4. Click the Affect Pivot Only button again, to turn off the adjustment mode. Always exit this mode before continuing to model the scene.

Several of the topics on the next few pages will make little sense until you use the program, so we will pass over them for now. Let's have a quick lesson in animation.

Animation 1

  1. Start a new scene in 3DS Max.

  2. Create several primitive objects, such as a box, a cylinder, a torus, a tube, and a teapot. (Yes, really, a teapot. I can explain...)

  3. Click the button near the bottom right of the workspace that says Auto Key. This will create keyframes on the timeline automatically when you transform objects.

  4. Drag the time slider from frame 0 to frame 25. Rotate and move one object.

  5. Drag the time slider to frame 50. Rotate and move two more objects.

  6. Drag the time slider to frame 100. Rotate and move any remaining objects. Turn off Auto Key.

  7. Click the play button (it's a bit to the right of the Auto Key button). The animation should repeat automatically. Show me your work for grading.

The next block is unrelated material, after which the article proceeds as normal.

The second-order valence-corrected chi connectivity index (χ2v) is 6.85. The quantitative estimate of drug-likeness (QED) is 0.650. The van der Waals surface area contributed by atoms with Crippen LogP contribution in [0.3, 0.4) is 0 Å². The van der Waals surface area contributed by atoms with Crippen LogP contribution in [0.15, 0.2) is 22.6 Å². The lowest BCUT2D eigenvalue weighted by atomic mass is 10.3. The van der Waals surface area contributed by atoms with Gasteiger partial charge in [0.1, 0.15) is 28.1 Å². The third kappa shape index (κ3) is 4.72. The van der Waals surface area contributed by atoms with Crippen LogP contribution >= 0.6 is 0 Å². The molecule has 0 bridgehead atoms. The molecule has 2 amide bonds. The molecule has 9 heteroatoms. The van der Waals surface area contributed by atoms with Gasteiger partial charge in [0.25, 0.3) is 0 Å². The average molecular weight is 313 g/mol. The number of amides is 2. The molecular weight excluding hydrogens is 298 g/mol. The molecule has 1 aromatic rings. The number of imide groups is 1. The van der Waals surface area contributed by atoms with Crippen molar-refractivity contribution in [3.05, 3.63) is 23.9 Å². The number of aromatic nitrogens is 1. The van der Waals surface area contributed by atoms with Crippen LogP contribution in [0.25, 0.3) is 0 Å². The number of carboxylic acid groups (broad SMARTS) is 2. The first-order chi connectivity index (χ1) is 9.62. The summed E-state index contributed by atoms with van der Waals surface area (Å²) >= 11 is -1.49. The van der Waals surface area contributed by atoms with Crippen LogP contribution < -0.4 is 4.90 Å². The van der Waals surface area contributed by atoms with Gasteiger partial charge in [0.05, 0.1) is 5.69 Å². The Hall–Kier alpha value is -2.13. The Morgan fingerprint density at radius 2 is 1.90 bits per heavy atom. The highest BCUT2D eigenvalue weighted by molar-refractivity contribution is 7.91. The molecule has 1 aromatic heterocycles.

Overview of a few other features

Much of your work in 3DS Max concerns creating models. Models are the objects in your scene. If a 2D animator is an actor who makes and manipulates drawings, a 3D animator is an actor who makes and manipulates models. It is less like being a cartoonist and more like being a puppeteer.

Before you can make a puppet and make it dance, you need to know some basics about 3DS Max objects. The text presents examples of two sets of shapes 3DS Max knows how to create with a couple of button clicks: primitives and extended primitives. They are mostly regular, geometric, solid shapes. It is not necessary to memorize which list each shape is on, but it is necessary to know many of these basic shapes as starting points for your model. Remember the lessons about drawing based on geometric shapes? This is a 3D application of the idea.